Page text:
It’s the last week of my work at IRC and it’s a crucial moment to reflect on various aspects of the almost 10 years of experience I’ve had at IRC. More than a week ago I had a wonderful farewell party with my amazing future ex-colleagues; it gave me an opportunity to reflect already and I gave a speech. In that speech I mentioned many things but here I want to zoom in on one aspect of it: the importance of local perspectives – NO, the fact that it is ESSENTIAL, if not vital, to start any development initiative with local perspectives; in other words, to go for civic-driven KM in development work; and to preferably do so in an organic way that reflects their pace of change.
KM is about change. Behaviour change. That is granted (isn’t it?). And behaviour change, we know, doesn’t happen if the change is imposed on the people that have to adapt their behaviour. Recently again, in a WASHTech consortium meeting, a famous thinker in the WASH sector, Richard Carter, referred to the immense efforts made to improve hygiene behaviour through informing people about the risks of unhygienic behaviours… Only to conclude that it didn’t work and that years of efforts and millions of dollars went down the drain. The trick to flip the behaviour though was deceptively simple: to focus on the perceived benefits of smelling good and being socially acceptable.
Well, with KM the issue is the same: rather than pushing information systems down peoples’ throats and forcing them to adopt certain behaviours (systematically saving documents on the intranet, sharing information from events with their colleagues, taking the time to reflect about what is going well or not), isn’t it more effective to simply observe how they get their job done? Their deep motivations and capacities? Here’s a hint to the personal effectiveness survey I blogged about earlier.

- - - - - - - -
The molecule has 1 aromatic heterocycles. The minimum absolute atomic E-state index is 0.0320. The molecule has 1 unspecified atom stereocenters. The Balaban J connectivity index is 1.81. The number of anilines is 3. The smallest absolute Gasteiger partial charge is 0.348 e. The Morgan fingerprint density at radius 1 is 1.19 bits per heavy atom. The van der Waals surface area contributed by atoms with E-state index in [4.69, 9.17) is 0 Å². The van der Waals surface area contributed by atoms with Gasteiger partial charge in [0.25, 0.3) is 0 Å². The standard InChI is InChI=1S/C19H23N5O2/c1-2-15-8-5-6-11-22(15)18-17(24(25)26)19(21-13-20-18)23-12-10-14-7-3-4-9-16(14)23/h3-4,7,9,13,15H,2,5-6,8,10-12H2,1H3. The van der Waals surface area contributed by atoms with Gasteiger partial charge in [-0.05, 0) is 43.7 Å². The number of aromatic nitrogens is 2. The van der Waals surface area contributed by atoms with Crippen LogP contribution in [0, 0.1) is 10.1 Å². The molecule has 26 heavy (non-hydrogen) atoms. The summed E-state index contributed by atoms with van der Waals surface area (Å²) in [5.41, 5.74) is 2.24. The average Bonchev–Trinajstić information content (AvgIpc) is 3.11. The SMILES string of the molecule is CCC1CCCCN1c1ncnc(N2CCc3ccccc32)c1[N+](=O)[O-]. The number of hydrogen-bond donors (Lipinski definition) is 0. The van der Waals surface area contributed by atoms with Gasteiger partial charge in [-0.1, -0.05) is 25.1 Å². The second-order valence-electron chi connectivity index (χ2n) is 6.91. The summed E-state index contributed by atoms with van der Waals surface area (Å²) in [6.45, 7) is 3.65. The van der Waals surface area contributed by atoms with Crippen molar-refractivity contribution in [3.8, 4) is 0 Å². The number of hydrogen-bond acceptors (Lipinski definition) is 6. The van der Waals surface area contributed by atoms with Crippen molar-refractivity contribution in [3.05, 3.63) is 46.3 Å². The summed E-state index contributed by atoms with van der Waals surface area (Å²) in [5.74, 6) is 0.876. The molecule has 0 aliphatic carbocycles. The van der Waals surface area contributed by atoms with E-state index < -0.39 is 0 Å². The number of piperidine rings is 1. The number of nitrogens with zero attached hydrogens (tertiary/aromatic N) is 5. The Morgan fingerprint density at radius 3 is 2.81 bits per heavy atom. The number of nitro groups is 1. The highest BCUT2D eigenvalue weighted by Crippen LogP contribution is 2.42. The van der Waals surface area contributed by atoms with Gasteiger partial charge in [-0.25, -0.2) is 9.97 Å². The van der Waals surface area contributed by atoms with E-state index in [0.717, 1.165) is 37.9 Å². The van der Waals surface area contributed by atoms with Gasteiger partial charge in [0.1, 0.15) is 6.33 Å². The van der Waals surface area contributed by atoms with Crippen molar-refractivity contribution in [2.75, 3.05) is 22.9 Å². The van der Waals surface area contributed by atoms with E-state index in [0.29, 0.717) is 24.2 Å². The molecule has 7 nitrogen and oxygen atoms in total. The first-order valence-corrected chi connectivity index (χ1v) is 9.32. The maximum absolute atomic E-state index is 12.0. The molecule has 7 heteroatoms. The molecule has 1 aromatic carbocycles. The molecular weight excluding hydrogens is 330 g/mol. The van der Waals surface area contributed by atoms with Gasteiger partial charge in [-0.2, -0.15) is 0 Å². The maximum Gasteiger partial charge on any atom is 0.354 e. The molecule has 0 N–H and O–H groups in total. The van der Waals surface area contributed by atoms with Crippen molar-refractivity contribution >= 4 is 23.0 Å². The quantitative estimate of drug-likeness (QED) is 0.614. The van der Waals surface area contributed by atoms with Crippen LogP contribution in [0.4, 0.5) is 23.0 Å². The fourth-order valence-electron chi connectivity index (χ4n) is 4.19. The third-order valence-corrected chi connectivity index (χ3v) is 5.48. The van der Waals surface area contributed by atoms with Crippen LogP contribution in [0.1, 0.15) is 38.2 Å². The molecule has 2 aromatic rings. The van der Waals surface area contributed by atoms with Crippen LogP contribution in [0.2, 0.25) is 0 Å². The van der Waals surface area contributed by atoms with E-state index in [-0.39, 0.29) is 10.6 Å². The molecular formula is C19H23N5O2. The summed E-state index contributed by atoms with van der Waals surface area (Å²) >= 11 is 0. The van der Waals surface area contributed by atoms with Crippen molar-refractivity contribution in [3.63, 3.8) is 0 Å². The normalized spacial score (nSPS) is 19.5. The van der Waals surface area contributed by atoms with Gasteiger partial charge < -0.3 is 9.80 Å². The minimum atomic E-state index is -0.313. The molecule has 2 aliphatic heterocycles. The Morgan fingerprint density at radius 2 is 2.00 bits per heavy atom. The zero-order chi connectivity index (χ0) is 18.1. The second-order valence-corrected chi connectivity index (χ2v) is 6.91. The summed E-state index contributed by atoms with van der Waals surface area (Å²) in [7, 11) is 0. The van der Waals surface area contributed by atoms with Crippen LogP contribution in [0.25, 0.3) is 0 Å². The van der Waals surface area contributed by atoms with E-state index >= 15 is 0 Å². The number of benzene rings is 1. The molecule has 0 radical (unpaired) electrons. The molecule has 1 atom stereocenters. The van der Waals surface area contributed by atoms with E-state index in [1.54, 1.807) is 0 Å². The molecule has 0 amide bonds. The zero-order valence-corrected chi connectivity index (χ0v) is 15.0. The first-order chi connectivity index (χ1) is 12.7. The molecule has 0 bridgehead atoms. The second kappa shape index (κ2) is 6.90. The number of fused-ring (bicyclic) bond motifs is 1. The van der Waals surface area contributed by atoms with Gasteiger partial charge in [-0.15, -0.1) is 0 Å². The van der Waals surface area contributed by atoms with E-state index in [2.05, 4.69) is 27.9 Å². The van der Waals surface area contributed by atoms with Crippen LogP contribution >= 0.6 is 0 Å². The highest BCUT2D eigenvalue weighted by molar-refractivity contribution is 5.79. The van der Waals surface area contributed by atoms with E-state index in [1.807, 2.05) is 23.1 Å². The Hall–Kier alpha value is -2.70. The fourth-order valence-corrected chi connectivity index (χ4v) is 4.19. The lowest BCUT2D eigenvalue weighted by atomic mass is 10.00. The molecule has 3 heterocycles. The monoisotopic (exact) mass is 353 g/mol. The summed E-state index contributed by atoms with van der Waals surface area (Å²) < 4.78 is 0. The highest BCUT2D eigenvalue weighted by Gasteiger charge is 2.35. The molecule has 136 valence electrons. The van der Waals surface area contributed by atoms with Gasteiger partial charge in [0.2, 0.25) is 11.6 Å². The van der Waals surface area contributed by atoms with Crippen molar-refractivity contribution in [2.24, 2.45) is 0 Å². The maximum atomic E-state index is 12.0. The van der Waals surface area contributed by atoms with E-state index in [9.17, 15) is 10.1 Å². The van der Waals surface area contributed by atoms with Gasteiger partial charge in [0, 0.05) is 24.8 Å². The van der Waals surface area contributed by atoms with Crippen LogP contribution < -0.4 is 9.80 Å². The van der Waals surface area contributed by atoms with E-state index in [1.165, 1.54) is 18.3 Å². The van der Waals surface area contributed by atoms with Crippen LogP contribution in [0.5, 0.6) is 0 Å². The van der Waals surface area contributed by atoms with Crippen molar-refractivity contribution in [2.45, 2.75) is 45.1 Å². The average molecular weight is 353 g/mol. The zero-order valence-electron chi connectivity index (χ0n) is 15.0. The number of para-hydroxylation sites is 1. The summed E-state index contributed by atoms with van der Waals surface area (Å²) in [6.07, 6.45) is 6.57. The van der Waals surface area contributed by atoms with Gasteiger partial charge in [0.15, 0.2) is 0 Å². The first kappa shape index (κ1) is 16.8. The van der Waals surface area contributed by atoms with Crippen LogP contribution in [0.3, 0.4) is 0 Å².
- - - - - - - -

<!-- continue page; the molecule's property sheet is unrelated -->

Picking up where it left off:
Isn’t it better to praise what they’re doing well and question their perspective about what’s blocking them? Isn’t it better to perhaps give them some inspiration – by showing the way (‘Be the change you want to see’ said an infamous Indian cotton weaver) – and letting them know how it transformed our life? Isn’t it better to let them decide how they will make sense of it and to let them find their own pace to adapt their behaviour?
It’s certainly worth a try, don’t you think? In the broader development work paradigm, this means it’s time to go civic – as in civic-driven change initiatives – because a change is only as valuable as much as it can be followed and embraced by people (as much as an idea is only worth the extent it can be shared as rightly suggested in the small infographic video of that post). And nothing beats movements founded from the motivation of people’s own choice. This change of perspective also means that change should follow an organic development, going through small iterations of trial and error and critical questioning to learn to improve. Because a forced pace will fail just as much as a forced change, and it might even put people off in the process (read: even less likely to change in the future).
The consequence for all of us (development) knowledge workers is that we should not keep on setting initiatives that start and end with our ideas. It’s time for us to LISTEN, to lend an ear and a hand to those that have the willingness to change and are already trying things out. And perhaps to buddy up with nay-sayers and finding out what’s hitching them and preventing them from changing their attitude…
Although I can’t talk of 100% observance of that rule of thumb, I can safely say that IRC has been lending that ear and that hand in its work – which is what inspired me in my work and in my speech – and I certainly hope to contribute to stimulating civic-driven change at ILRI. If KM is a light, let it be a candle that everyone can find and let them make magic happen with that simple spark!